Day 28-32 New Orleans   1 comment

Reaching New Orleans early, we had a pot luck shrimp feast.

Afterwards, we had our “critter crawl.”

We began our city tour at Mardi Gras World.

1857 was New Orleans’ first organized Mardi Gras Parade. Before watching a film about Mardi Gras, we got into costume as if we were going to be in the parade.

What fun! Can anyone guess who is pictured below?

They are already working on the floats for 2015.

The Styrofoam is glued together to make the figurines 3 dimensional, as pictured below, left.

It’s amazing how the Styrofoam is transformed by paint.

Mardi Gras masking began in the 1800s, many years before street parades in New Orleans. The Creole population loved masking as much as they did dancing, reveling at celebrations that eventually spilled into the city streets.

The “Krewe” of Rex was formed in 1872 by businessmen wishing to honor a visit by Russia’s Grand Duke Alexis on Mardi Gras. Rex gave Mardi Gras the official colors, song, flag, and first day parade.

Superkrewes, such as Bacchus and Endymion, emerged in the 1960s and 1970s with celebrities and entertainers lending their national popularity to breath-taking parades with fabulous super-size floats and marvelous costumes.

Many of the figurines are stored for future use.

Our guide took us on a walking tour of the French Quarters

You NEVER know what you are going to see down there.

Jackson Square usually has a lot of activity going on.

Can’t leave New Orleans without doing a cemetery tour. Cemeteries in New Orleans are much different than back home. Since they are below sea level, they are buried above ground.

We learned in the Jewish community that their religion requires them to be buried under the earth, so they build up the burial ground as shown below.

Lake Ponchartrain, not a true lake, is one of the reasons for the terrible flooding caused by Katrina. The area around the lake is below sea level and when Katrina pushed the water up the Gulf into the Lake, it caused flooding in New Orleans.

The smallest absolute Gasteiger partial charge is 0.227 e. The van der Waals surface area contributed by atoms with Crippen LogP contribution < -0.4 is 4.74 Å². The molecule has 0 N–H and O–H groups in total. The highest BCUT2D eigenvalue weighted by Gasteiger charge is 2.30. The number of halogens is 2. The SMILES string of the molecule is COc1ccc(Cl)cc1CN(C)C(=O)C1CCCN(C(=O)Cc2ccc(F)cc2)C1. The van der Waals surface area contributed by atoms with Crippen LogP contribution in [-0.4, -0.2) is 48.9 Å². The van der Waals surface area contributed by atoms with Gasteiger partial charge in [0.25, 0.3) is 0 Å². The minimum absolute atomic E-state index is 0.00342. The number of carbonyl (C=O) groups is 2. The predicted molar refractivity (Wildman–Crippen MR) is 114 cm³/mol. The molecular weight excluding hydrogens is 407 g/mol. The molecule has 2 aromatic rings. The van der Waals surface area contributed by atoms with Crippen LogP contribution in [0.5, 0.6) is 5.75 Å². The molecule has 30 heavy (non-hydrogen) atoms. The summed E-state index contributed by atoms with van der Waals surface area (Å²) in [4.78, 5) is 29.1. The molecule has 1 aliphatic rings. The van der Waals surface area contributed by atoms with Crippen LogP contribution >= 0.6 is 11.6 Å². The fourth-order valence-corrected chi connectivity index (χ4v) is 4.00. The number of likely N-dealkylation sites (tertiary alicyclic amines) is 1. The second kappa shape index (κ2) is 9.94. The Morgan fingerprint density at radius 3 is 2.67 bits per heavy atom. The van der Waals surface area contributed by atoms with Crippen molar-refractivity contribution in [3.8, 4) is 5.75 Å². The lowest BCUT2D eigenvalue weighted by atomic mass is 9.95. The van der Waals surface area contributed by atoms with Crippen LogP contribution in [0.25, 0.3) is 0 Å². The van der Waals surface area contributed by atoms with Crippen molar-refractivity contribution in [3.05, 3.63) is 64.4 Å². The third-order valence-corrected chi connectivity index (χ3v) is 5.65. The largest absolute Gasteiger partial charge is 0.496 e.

We were delighted by Chef Kevin at the New Orleans School of Cooking. What a character! He was a show in himself. AND the food he prepared for us was delicious.

Roland, our guide, walked us down Bourbon Street on our way back to the bus.

What fun!!!

Our final day of touring was our “Sea Plane” ride

to see the mouth of the Mississippi River. How cool to begin a trip at the headwaters of the Mississippi, down to where it splits into 3 tributaries.

One goes southeast (to Biloxi, MS), south (to the Gulf of Mexico) and southwest (to New Orleans).

Fort Jackson.

The waterway we taxied out of before we became airborne.

Seems like everywhere we do there are interesting restrooms.

We held our farewell luncheon at the Woodland Plantation, dining in the church, which they moved from its original location, just 14 miles away.

After “our” lunch, we watched the owner as he fed the alligators that live on the property. He has fed the “mama” for at least 15 years.

It was amazing how close we got to the alligator to take photos while commenting how fast we know alligators can run! Weren’t we the brave souls?

Finally touring the house before we departed back to the campground. What a lot of work the owners have done to restore this property.

Hitchup breakfast is always filled with sad, but yet happy, farewells. Sad to say goodbye for now, but happy to say we made new friends and will hopefully see them down the road.

This has been a great group and a wonderful 32 day, approximately 1675 mile trip down the M-I-crooked letter-crooked letter-I- crooked letter-crooked letter-I-humpback, humpback I!

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One response to “Day 28-32 New Orleans

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  1. Thanks for the memories

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